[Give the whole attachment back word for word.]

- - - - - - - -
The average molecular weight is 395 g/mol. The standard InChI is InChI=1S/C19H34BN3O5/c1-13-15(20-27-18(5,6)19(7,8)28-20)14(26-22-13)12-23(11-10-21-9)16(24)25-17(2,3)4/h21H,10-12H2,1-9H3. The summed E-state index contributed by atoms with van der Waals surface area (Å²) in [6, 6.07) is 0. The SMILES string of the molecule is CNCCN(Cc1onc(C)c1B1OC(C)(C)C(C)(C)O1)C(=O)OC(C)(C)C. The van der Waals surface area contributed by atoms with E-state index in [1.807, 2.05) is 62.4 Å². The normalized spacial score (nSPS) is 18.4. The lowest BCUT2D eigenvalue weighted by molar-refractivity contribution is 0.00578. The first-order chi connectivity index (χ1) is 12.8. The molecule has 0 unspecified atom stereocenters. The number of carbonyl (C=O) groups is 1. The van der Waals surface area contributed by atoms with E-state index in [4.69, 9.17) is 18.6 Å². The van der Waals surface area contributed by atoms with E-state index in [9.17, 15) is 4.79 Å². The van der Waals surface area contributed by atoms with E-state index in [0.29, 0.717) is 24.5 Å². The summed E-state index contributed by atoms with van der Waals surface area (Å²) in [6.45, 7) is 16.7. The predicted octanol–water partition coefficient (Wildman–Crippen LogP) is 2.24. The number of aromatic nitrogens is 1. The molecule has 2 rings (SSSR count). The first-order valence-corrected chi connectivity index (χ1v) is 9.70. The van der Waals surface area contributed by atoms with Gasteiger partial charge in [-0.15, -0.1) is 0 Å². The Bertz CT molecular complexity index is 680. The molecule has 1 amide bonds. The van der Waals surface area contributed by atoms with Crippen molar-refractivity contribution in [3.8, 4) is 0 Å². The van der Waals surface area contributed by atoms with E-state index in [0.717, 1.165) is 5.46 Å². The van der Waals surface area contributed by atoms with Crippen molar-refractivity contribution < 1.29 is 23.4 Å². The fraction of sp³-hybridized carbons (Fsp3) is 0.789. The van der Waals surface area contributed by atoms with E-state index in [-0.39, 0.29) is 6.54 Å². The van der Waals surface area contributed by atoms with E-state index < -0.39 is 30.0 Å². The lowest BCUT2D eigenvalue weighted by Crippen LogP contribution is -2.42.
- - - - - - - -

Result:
The average molecular weight is 395 g/mol. The standard InChI is InChI=1S/C19H34BN3O5/c1-13-15(20-27-18(5,6)19(7,8)28-20)14(26-22-13)12-23(11-10-21-9)16(24)25-17(2,3)4/h21H,10-12H2,1-9H3. The summed E-state index contributed by atoms with van der Waals surface area (Å²) in [6, 6.07) is 0. The SMILES string of the molecule is CNCCN(Cc1onc(C)c1B1OC(C)(C)C(C)(C)O1)C(=O)OC(C)(C)C. The van der Waals surface area contributed by atoms with E-state index in [1.807, 2.05) is 62.4 Å². The normalized spacial score (nSPS) is 18.4. The lowest BCUT2D eigenvalue weighted by molar-refractivity contribution is 0.00578. The first-order chi connectivity index (χ1) is 12.8. The molecule has 0 unspecified atom stereocenters. The number of carbonyl (C=O) groups is 1. The van der Waals surface area contributed by atoms with E-state index in [4.69, 9.17) is 18.6 Å². The van der Waals surface area contributed by atoms with E-state index in [9.17, 15) is 4.79 Å². The van der Waals surface area contributed by atoms with E-state index in [0.29, 0.717) is 24.5 Å². The summed E-state index contributed by atoms with van der Waals surface area (Å²) in [6.45, 7) is 16.7. The predicted octanol–water partition coefficient (Wildman–Crippen LogP) is 2.24. The number of aromatic nitrogens is 1. The molecule has 2 rings (SSSR count). The first-order valence-corrected chi connectivity index (χ1v) is 9.70. The van der Waals surface area contributed by atoms with Gasteiger partial charge in [-0.15, -0.1) is 0 Å². The Bertz CT molecular complexity index is 680. The molecule has 1 amide bonds. The van der Waals surface area contributed by atoms with Crippen molar-refractivity contribution in [3.8, 4) is 0 Å². The van der Waals surface area contributed by atoms with E-state index in [0.717, 1.165) is 5.46 Å². The van der Waals surface area contributed by atoms with Crippen molar-refractivity contribution < 1.29 is 23.4 Å². The fraction of sp³-hybridized carbons (Fsp3) is 0.789. The van der Waals surface area contributed by atoms with E-state index in [-0.39, 0.29) is 6.54 Å². The van der Waals surface area contributed by atoms with E-state index < -0.39 is 30.0 Å². The lowest BCUT2D eigenvalue weighted by Crippen LogP contribution is -2.42.